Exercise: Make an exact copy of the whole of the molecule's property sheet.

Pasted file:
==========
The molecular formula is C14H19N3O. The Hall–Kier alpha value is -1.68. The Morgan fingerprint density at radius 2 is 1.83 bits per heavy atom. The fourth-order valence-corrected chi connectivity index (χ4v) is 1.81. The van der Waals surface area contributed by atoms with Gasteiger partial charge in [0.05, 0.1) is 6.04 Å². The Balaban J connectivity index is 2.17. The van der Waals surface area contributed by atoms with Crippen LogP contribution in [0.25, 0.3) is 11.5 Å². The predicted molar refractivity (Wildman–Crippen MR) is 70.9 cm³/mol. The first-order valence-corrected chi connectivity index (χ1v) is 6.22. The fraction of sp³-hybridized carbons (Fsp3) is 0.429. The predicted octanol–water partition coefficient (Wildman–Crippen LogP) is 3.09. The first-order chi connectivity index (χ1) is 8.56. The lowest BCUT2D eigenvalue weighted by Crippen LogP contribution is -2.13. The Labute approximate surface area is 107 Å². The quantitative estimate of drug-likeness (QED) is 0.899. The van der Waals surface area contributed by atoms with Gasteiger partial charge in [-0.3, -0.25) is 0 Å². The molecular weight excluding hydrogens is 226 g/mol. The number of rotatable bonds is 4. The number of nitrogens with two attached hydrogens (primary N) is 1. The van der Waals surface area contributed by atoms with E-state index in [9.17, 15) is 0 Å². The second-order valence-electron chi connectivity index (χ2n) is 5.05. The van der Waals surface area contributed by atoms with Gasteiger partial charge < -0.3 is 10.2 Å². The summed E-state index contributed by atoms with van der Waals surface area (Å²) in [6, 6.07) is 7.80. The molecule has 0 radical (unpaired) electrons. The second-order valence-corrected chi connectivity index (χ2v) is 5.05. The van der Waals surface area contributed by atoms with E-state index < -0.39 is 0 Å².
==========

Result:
The molecular formula is C14H19N3O. The Hall–Kier alpha value is -1.68. The Morgan fingerprint density at radius 2 is 1.83 bits per heavy atom. The fourth-order valence-corrected chi connectivity index (χ4v) is 1.81. The van der Waals surface area contributed by atoms with Gasteiger partial charge in [0.05, 0.1) is 6.04 Å². The Balaban J connectivity index is 2.17. The van der Waals surface area contributed by atoms with Crippen LogP contribution in [0.25, 0.3) is 11.5 Å². The predicted molar refractivity (Wildman–Crippen MR) is 70.9 cm³/mol. The first-order valence-corrected chi connectivity index (χ1v) is 6.22. The fraction of sp³-hybridized carbons (Fsp3) is 0.429. The predicted octanol–water partition coefficient (Wildman–Crippen LogP) is 3.09. The first-order chi connectivity index (χ1) is 8.56. The lowest BCUT2D eigenvalue weighted by Crippen LogP contribution is -2.13. The Labute approximate surface area is 107 Å². The quantitative estimate of drug-likeness (QED) is 0.899. The van der Waals surface area contributed by atoms with Gasteiger partial charge in [-0.3, -0.25) is 0 Å². The molecular weight excluding hydrogens is 226 g/mol. The number of rotatable bonds is 4. The number of nitrogens with two attached hydrogens (primary N) is 1. The van der Waals surface area contributed by atoms with E-state index in [9.17, 15) is 0 Å². The second-order valence-electron chi connectivity index (χ2n) is 5.05. The van der Waals surface area contributed by atoms with Gasteiger partial charge < -0.3 is 10.2 Å². The summed E-state index contributed by atoms with van der Waals surface area (Å²) in [6, 6.07) is 7.80. The molecule has 0 radical (unpaired) electrons. The second-order valence-corrected chi connectivity index (χ2v) is 5.05. The van der Waals surface area contributed by atoms with E-state index < -0.39 is 0 Å².